Joining the conspiracy? Negotiating ethics and emotions in researching (around) AIDS in southern Africa
Graduate studies at Western
Ethics, Place and Environment 8 (1):61 – 82 (2005)
|Abstract||Acquired Immune Deficiency Syndrome (AIDS) is an emotive subject, particularly in southern Africa. Among those who have been directly affected by the disease, or who perceive themselves to be personally at risk, talking about AIDS inevitably arouses strong emotions - amongst them fear, distress, loss and anger. Conventionally, human geography research has avoided engagement with such emotions. Although the ideal of the detached observer has been roundly critiqued, the emphasis in methodological literature on 'doing no harm' has led even qualitative researchers to avoid difficult emotional encounters. Nonetheless, research is inevitably shaped by emotions, not least those of the researchers themselves. In this paper, we examine the role of emotions in the research process through our experiences of researching the lives of young AIDS migrants in Malawi and Lesotho. We explore how the context of the research gave rise to the production of particular emotions, and how, in response, we shaped the research, presenting a research agenda focused more on migration than AIDS. This example reveals a tension between universalised ethics expressed through ethical research guidelines that demand informed consent, and ethics of care, sensitive to emotional context. It also demonstrates how dualistic distinctions between reason and emotion, justice and care, global and local are unhelpful in interpreting the ethics of research practice|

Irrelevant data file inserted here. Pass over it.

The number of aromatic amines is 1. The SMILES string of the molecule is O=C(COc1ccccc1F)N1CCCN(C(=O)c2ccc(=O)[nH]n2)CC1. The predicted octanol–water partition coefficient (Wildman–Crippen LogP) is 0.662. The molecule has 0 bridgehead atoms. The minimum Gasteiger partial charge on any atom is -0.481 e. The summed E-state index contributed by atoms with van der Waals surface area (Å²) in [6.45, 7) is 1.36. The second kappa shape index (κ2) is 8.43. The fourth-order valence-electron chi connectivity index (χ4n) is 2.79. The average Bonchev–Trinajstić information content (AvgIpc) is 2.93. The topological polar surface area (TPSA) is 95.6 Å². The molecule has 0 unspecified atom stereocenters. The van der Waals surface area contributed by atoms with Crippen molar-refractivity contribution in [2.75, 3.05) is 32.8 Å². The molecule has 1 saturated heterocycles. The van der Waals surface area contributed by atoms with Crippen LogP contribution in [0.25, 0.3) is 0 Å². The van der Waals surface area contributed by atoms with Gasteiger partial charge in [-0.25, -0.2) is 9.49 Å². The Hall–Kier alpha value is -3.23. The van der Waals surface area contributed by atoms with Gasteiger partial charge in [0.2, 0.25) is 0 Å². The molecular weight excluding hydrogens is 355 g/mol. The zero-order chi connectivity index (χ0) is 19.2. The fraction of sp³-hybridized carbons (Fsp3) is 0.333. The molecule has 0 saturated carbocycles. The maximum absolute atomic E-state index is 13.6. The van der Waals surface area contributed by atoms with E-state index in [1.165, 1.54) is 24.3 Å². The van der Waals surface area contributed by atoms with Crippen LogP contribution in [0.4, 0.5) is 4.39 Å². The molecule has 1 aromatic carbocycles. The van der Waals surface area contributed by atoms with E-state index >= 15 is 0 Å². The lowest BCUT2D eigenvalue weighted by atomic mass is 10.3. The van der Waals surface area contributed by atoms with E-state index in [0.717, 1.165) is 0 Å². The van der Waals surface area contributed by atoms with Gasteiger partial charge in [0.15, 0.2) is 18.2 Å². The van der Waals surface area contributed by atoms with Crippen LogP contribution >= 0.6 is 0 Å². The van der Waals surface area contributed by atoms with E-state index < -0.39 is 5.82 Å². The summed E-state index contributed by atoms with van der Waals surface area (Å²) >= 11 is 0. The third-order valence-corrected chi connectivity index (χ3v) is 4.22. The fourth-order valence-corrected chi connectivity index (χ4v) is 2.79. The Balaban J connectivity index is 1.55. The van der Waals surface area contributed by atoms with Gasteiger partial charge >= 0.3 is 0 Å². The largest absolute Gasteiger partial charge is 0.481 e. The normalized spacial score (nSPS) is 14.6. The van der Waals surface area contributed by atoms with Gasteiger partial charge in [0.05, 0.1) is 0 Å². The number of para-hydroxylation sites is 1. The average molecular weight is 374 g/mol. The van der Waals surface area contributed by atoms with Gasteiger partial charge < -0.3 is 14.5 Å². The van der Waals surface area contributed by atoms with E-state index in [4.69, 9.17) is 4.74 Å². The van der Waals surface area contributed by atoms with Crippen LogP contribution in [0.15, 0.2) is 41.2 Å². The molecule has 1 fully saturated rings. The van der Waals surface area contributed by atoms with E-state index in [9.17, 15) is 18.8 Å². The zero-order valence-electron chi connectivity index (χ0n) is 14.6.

|Keywords||No keywords specified (fix it)|
|Categories||categorize this paper)|
|Through your library||Configure|
Similar books and articles
Paula Meth & Knethiwe Malaza (2003). Violent Research: The Ethics and Emotions of Doing Research with Women in South Africa. Ethics, Place and Environment 6 (2):143 – 159.
Cletus N. Chukwu (2003). Applied Ethics and Hiv/Aids in Africa: A Philosophical Discourse. Zapf Chancery.
Doug Childers (1988). Media Practices in Aids Coverage and a Model for Ethical Reporting on Aids Victims. Journal of Mass Media Ethics 3 (2):60 – 65.
Elisa A. Hurley (2007). Working Passions: Emotions and Creative Engagement with Value. Southern Journal of Philosophy 45 (1):79-104.
Godfrey B. Tangwa (2002). The HIV/AIDS Pandemic, African Traditional Values and the Search for a Vaccine in Africa. Journal of Medicine and Philosophy 27 (2):217 – 230.
Bruce Barry (2009). Managed Hearts and Wallets. Business Ethics Quarterly 19 (2):155-191.
Hansjörg Dilger (2011). Contextualising Ethics in AIDS Research: Or, the Morality of Knowledge Production in Ethnographic Fieldwork on 'the Unspeakable'. In Wenzel Geissler & Catherine Molyneux (eds.), Evidence, Ethos and Experiment: The Anthropology and History of Medical Research in Africa. Berghahn Books.
Added to index2009-01-28
Total downloads11 ( #107,425 of 739,315 )
Recent downloads (6 months)1 ( #61,243 of 739,315 )
How can I increase my downloads?